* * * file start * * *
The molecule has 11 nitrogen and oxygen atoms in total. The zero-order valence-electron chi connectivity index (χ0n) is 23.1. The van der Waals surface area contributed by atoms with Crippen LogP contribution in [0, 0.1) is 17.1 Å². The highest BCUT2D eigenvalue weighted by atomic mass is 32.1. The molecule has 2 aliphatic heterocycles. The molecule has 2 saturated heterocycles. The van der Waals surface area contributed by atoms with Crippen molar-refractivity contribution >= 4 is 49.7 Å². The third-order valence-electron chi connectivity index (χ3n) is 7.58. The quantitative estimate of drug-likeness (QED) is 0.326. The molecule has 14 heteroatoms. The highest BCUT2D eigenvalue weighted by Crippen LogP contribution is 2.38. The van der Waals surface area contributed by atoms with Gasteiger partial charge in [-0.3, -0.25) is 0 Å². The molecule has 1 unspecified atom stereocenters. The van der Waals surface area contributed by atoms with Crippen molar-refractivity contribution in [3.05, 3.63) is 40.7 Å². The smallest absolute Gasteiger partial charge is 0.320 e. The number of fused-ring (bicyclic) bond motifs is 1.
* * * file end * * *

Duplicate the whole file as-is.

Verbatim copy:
The molecule has 11 nitrogen and oxygen atoms in total. The zero-order valence-electron chi connectivity index (χ0n) is 23.1. The van der Waals surface area contributed by atoms with Crippen LogP contribution in [0, 0.1) is 17.1 Å². The highest BCUT2D eigenvalue weighted by atomic mass is 32.1. The molecule has 2 aliphatic heterocycles. The molecule has 2 saturated heterocycles. The van der Waals surface area contributed by atoms with Crippen molar-refractivity contribution >= 4 is 49.7 Å². The third-order valence-electron chi connectivity index (χ3n) is 7.58. The quantitative estimate of drug-likeness (QED) is 0.326. The molecule has 14 heteroatoms. The highest BCUT2D eigenvalue weighted by Crippen LogP contribution is 2.38. The van der Waals surface area contributed by atoms with Gasteiger partial charge in [-0.3, -0.25) is 0 Å². The molecule has 1 unspecified atom stereocenters. The van der Waals surface area contributed by atoms with Crippen molar-refractivity contribution in [3.05, 3.63) is 40.7 Å². The smallest absolute Gasteiger partial charge is 0.320 e. The number of fused-ring (bicyclic) bond motifs is 1.